Kinsman: How should Canada respond to the rising violence in Syria?
Former Ambassador to the European Union and High Commissioner to Britain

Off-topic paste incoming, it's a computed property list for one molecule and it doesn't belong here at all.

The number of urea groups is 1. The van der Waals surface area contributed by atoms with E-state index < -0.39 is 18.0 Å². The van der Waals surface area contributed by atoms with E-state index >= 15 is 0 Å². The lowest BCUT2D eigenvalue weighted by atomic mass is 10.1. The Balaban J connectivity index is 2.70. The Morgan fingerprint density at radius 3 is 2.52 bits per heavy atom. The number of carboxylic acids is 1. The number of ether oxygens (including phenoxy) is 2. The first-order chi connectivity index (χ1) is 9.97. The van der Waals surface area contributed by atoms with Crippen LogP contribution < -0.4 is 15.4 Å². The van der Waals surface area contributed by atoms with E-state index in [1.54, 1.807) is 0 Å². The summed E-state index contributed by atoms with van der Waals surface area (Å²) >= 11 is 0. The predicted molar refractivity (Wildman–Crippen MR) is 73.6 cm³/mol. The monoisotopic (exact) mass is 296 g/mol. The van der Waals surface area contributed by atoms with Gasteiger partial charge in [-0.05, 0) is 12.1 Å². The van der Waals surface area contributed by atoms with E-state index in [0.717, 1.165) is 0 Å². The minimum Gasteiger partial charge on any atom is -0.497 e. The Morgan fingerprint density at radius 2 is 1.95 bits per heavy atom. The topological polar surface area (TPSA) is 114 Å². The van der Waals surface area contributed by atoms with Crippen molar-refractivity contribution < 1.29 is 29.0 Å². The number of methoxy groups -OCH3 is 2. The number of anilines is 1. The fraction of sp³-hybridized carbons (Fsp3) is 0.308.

Canada can’t in practical terms do anything of consequence by itself. The battle is for the Syrians to win. But the need for regional and multilateral pressure on the regime is fundamental. Libya’s inaugural R2P humanitarian intervention cannot be a precedent for Syria because China and Russia won’t give it a mandate (believing they were “naive” on Libya); and in any event, the military issues are a serious order of magnitude more complicated. Assad’s survival thus far illustrates the cruel potentcy of a dictator’s brute force when he wishes and is able to use it full-strength. The Syrian opposition (as opposed to the Greens in Iran in 2009) have mobilized armed resistance and it is now a civil war. But Assad will go down; the issue is how many people have yet to die beforehand. What emerges afterward is up to the Syrians, but the opposition needs help from outside now to obtain the kind of coherence that will make consolidation afterward more convincing. Multilateral diplomacy is of the essence now to generate: tighter sanctions to increase the pressure; negotiations on all channels to find an exit strategy; possibly humanitarian corridors or enclaves; patient effort to engage the Russian and Chinese leadership, probably more productive after Putin’s likely re-election March 4. And turn off the bellicose and uninformed rhetoric about Iran which makes them up their support for Assad which reinforces his regime’s delusion its survival is an option.